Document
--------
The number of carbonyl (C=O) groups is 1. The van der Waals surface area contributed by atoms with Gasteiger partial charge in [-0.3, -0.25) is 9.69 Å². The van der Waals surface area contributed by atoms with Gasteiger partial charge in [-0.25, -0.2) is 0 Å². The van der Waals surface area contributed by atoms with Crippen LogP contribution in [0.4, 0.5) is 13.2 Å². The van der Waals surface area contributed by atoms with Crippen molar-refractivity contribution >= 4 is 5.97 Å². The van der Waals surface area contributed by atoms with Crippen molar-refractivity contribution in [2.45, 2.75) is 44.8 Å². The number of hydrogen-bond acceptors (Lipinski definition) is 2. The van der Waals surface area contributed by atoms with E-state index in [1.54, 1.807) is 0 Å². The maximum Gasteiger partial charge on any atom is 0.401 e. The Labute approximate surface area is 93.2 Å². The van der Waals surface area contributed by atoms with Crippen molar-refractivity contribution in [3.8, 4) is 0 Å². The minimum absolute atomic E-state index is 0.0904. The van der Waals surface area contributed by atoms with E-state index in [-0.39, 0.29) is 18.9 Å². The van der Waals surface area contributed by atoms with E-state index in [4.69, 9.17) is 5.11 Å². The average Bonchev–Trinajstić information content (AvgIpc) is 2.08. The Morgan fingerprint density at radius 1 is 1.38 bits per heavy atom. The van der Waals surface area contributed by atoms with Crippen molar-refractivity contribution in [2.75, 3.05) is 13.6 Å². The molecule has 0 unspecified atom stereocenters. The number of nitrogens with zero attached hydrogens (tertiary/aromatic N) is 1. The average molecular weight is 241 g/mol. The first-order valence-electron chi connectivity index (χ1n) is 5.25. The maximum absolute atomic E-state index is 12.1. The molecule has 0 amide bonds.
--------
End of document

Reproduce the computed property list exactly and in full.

The number of carbonyl (C=O) groups is 1. The van der Waals surface area contributed by atoms with Gasteiger partial charge in [-0.3, -0.25) is 9.69 Å². The van der Waals surface area contributed by atoms with Gasteiger partial charge in [-0.25, -0.2) is 0 Å². The van der Waals surface area contributed by atoms with Crippen LogP contribution in [0.4, 0.5) is 13.2 Å². The van der Waals surface area contributed by atoms with Crippen molar-refractivity contribution >= 4 is 5.97 Å². The van der Waals surface area contributed by atoms with Crippen molar-refractivity contribution in [2.45, 2.75) is 44.8 Å². The number of hydrogen-bond acceptors (Lipinski definition) is 2. The van der Waals surface area contributed by atoms with E-state index in [1.54, 1.807) is 0 Å². The maximum Gasteiger partial charge on any atom is 0.401 e. The Labute approximate surface area is 93.2 Å². The van der Waals surface area contributed by atoms with Crippen molar-refractivity contribution in [3.8, 4) is 0 Å². The minimum absolute atomic E-state index is 0.0904. The van der Waals surface area contributed by atoms with E-state index in [-0.39, 0.29) is 18.9 Å². The van der Waals surface area contributed by atoms with E-state index in [4.69, 9.17) is 5.11 Å². The average Bonchev–Trinajstić information content (AvgIpc) is 2.08. The Morgan fingerprint density at radius 1 is 1.38 bits per heavy atom. The van der Waals surface area contributed by atoms with Crippen molar-refractivity contribution in [2.75, 3.05) is 13.6 Å². The molecule has 0 unspecified atom stereocenters. The number of nitrogens with zero attached hydrogens (tertiary/aromatic N) is 1. The average molecular weight is 241 g/mol. The first-order valence-electron chi connectivity index (χ1n) is 5.25. The maximum absolute atomic E-state index is 12.1. The molecule has 0 amide bonds.